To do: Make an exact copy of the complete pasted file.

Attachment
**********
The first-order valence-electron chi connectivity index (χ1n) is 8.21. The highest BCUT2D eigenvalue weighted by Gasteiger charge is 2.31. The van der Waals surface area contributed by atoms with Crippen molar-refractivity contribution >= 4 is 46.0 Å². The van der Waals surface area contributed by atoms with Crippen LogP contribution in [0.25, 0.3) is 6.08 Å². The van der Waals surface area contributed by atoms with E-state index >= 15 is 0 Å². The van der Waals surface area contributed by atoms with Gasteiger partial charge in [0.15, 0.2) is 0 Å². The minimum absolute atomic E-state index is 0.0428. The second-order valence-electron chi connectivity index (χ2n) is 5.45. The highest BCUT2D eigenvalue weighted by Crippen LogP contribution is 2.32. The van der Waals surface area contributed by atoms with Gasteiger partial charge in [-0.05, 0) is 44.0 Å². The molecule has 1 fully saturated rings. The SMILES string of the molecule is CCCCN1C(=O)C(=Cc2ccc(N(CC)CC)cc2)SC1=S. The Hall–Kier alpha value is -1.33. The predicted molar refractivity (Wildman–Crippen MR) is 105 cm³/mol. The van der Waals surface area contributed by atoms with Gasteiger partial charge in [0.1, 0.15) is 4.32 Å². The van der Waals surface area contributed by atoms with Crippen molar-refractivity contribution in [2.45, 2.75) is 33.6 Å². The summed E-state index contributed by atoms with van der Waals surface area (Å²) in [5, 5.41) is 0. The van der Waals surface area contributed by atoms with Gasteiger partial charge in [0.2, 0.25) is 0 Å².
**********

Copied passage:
The first-order valence-electron chi connectivity index (χ1n) is 8.21. The highest BCUT2D eigenvalue weighted by Gasteiger charge is 2.31. The van der Waals surface area contributed by atoms with Crippen molar-refractivity contribution >= 4 is 46.0 Å². The van der Waals surface area contributed by atoms with Crippen LogP contribution in [0.25, 0.3) is 6.08 Å². The van der Waals surface area contributed by atoms with E-state index >= 15 is 0 Å². The van der Waals surface area contributed by atoms with Gasteiger partial charge in [0.15, 0.2) is 0 Å². The minimum absolute atomic E-state index is 0.0428. The second-order valence-electron chi connectivity index (χ2n) is 5.45. The highest BCUT2D eigenvalue weighted by Crippen LogP contribution is 2.32. The van der Waals surface area contributed by atoms with Gasteiger partial charge in [-0.05, 0) is 44.0 Å². The molecule has 1 fully saturated rings. The SMILES string of the molecule is CCCCN1C(=O)C(=Cc2ccc(N(CC)CC)cc2)SC1=S. The Hall–Kier alpha value is -1.33. The predicted molar refractivity (Wildman–Crippen MR) is 105 cm³/mol. The van der Waals surface area contributed by atoms with Gasteiger partial charge in [0.1, 0.15) is 4.32 Å². The van der Waals surface area contributed by atoms with Crippen molar-refractivity contribution in [2.45, 2.75) is 33.6 Å². The summed E-state index contributed by atoms with van der Waals surface area (Å²) in [5, 5.41) is 0. The van der Waals surface area contributed by atoms with Gasteiger partial charge in [0.2, 0.25) is 0 Å².